Remembering Soviet Ukraine's Overlooked Holocaust Victims
A local writer's new book unearths the little-known history of mass murder in Romanian-occupied Ukraine—and his family's survival.
When Seattle writer and publicist Maksim Goldenshteyn was 23, his grandfather started telling him about his experience surviving a death camp in Romanian-controlled Ukraine. Years later, the results of his conversations, studies, and reporting comprise a beautifully written book, So They Remember, which comes out today. With International Holocaust Remembrance Day coming up next week, this is a good time to acknowledge the vastness and the miraculousness of Holocaust survival stories.
It’s been exactly one year since I launched The Cholent. Time for me to offer a shoutout to you: to those of you who subscribed right away without knowing what this would be, to those of you who subscribed as recently as last week, to those of you who read and share your thoughtful reflections, to everyone who thinks this is a worthy endeavor.
When I shared my first post, it felt like jumping off a diving board into water of uncertain coldness. It was an exercise of vulnerability. What if I can’t finish what I started? What if everyone hates me?
Well, more than 40 articles/interviews/podcasts later, The Cholent has become part of the rhythm of my week, and the response has been incredible. Thank you!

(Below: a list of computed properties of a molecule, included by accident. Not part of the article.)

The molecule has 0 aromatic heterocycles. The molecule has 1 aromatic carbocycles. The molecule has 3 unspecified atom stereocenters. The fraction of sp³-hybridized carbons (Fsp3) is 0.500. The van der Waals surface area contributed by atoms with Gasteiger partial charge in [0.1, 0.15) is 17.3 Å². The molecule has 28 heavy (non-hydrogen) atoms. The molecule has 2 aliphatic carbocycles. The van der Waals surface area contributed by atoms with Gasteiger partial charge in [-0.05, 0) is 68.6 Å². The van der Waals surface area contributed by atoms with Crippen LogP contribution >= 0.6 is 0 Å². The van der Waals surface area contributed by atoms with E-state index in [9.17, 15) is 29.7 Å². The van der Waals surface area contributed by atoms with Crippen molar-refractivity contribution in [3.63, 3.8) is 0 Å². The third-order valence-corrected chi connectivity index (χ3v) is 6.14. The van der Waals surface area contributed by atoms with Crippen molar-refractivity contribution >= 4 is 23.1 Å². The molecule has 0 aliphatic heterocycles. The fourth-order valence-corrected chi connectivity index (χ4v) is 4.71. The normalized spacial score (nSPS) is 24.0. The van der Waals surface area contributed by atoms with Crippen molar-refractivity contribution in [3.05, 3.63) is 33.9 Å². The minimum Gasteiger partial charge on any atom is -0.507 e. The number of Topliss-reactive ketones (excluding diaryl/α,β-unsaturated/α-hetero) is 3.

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I was thrown for a loop this week when the Daily Wire put out a story on Tracy Castro-Gill, a main character in my article on Washington state’s ethnic studies curriculum. Unsurprisingly, this bombshell of a report has been picked up by a few conservative sites, and I haven’t seen anything about it in the mainstream local press.
It’s easy to write off conservative media, and yes, this was quite the hit piece. However, as far as the reporting goes on her work history, it’s accurate. In fact, it doesn’t go quite far enough, in my opinion, to demonstrate her chaotic work relationships and fear she instilled in people around her. I have no reason to be interested in her personal life, but her and her organization’s role in Washington’s ethnic studies framework and her role as a leader in bringing ethnic studies to schools far and wide should raise concerns for the Jewish community — and everyone.
On the Bright Side
This week’s parasha is Yitro.
Candlelighting in Seattle is at 4:35 p.m.
Remember to subscribe to my new podcast on Callin and tune in Tuesday night for an interview with Matti Friedman!